Summit of Mount Sinai, Egypt

Exploring Mount Sinai, Egypt


Mount Sinai

Mount Sinai, located within the Sinai Mountains of Egypt, stands at 2,285m high. The mountain is known by many names, such as Mount Horeb, Mount Musa and Gebel Musa, but is probably better known as ‘Moses’ Mountain’.

Bedouin tradition says that Mount Sinai is the mountain where Moses received the Ten Commandments from God. However, many Christian traditions place this event at the nearby Mount Serbal. A monastery was founded at the foot of Mount Serbal in the 4th century; it was only in the 6th century that the monastery was moved to its current location at the foot of Mount Catherine, and is now known as St Catherine’s Monastery. For Muslims, Mount Sinai also has religious significance and a chapter in the Quran is named of it.

Whilst staying in Dahab or Sharm el Sheikh it is possible to visit Mount Sinai. For many visitors, their main objective is to climb the mountain. This is possible, and there are 2 routes to choose from:

The Steps of Penitence:
As the name suggests, this is the more challenging of the two routes with 3,750 steps to climb. The steps have been quite literally, carved from the rock by monks.

Camel Path:
This is the easier of the two, and is a gently winding path that snakes its way up the mountain. As the name suggests, you can also ride a camel for the majority of the path.

On top of the mountain you will find a small chapel that is dedicated to the holy trinity. The chapel was built in 1934 over the ruins of a much older 16th century church.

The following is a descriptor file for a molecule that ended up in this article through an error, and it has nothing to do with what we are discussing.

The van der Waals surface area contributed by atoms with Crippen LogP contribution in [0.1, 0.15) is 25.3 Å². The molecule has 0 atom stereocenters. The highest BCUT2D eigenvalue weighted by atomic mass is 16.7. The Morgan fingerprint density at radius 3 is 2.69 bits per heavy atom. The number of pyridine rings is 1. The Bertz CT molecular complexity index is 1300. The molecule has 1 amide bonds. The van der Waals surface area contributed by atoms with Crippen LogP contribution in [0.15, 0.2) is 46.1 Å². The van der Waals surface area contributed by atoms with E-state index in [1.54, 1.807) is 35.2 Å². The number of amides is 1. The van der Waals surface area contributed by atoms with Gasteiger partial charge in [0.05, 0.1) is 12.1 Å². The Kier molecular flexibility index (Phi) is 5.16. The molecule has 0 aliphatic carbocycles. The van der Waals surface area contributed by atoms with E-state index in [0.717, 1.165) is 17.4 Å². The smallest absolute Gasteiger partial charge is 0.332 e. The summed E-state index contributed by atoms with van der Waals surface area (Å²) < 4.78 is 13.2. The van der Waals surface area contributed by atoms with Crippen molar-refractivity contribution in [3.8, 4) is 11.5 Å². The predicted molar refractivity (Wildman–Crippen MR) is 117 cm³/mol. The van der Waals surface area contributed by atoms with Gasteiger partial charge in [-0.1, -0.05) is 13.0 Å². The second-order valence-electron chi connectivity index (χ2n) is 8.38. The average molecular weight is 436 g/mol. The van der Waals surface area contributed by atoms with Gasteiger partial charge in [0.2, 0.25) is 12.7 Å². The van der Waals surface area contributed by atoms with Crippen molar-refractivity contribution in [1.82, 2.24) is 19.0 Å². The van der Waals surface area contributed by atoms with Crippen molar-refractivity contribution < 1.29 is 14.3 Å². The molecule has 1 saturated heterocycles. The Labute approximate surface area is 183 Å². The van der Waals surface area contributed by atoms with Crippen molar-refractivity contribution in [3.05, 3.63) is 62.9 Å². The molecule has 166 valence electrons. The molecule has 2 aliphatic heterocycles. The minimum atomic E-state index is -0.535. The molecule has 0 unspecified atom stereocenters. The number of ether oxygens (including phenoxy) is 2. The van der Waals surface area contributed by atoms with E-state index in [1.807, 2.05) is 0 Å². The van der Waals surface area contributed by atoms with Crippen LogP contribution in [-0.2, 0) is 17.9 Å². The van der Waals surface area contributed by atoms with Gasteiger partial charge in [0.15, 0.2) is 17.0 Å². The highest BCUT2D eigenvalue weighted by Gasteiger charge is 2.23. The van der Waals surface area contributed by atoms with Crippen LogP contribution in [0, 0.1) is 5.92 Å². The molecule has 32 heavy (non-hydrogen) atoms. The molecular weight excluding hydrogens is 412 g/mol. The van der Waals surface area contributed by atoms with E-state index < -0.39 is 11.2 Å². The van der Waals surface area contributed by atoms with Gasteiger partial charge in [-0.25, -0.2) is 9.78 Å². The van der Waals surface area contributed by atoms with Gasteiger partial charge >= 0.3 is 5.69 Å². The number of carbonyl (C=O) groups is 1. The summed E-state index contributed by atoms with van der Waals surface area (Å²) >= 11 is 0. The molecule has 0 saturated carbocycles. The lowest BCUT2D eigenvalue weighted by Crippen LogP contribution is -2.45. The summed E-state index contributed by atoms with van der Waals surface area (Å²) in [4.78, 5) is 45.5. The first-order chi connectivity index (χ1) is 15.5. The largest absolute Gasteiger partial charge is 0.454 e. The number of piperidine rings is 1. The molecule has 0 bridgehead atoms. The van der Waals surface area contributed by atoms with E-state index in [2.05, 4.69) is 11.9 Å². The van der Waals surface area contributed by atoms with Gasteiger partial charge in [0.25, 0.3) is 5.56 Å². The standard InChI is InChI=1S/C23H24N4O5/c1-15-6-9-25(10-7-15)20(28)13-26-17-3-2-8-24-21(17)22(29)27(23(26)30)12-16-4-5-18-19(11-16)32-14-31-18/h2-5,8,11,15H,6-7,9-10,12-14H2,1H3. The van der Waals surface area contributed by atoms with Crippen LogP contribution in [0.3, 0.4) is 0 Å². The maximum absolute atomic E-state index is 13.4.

We offer trips to climb Mount Sinai for anyone staying Dahab. This is an overnight trip, and climbing will be done through the night, so that you reach the summit to see the sunrise over the Sinai Mountains. This is an amazing sight to see, and is truly worth the climb.


St Catherine’s Monastery

St Catherine’s is located at the foot of Mount Sinai in Egypt, although known as St Catherine’s, the full, official name is The sacred and imperial Monastery of the God-trodden Mount of Sinai. The Greek Orthodox monastery is now a UNESCO World Heritage site, and has been declared the world’s oldest working Christian monastery – although, the Monastery of St Anthony also holds claim to that title.

The monastery was built between the years 527 and 565 around the ‘Chapel of the Burning Bush’ that was built at the site where Moses is reported to have seen the burning bush. The living bush is reputed to be the original.

The monastery library is home to the 2nd largest collection of early codices and manuscripts in the world, The Vatican holds the largest collection. The monastery complex houses priceless works of art such as: mosaics, some of the earliest icons in the world, chalices, reliquaries and church buildings. The icon collection begins with some dating as far back as the 5th century, and the worlds oldest icon on an old testament theme is also preserved there. An ongoing project to catalogue all of the works of art has been running since the 1960’s.

When visiting Mount Sinai for our overnight climb option, we include a tour of St Catherine’s after your descent. This available to all our guests staying in Dahab and Sharm el Sheikh.

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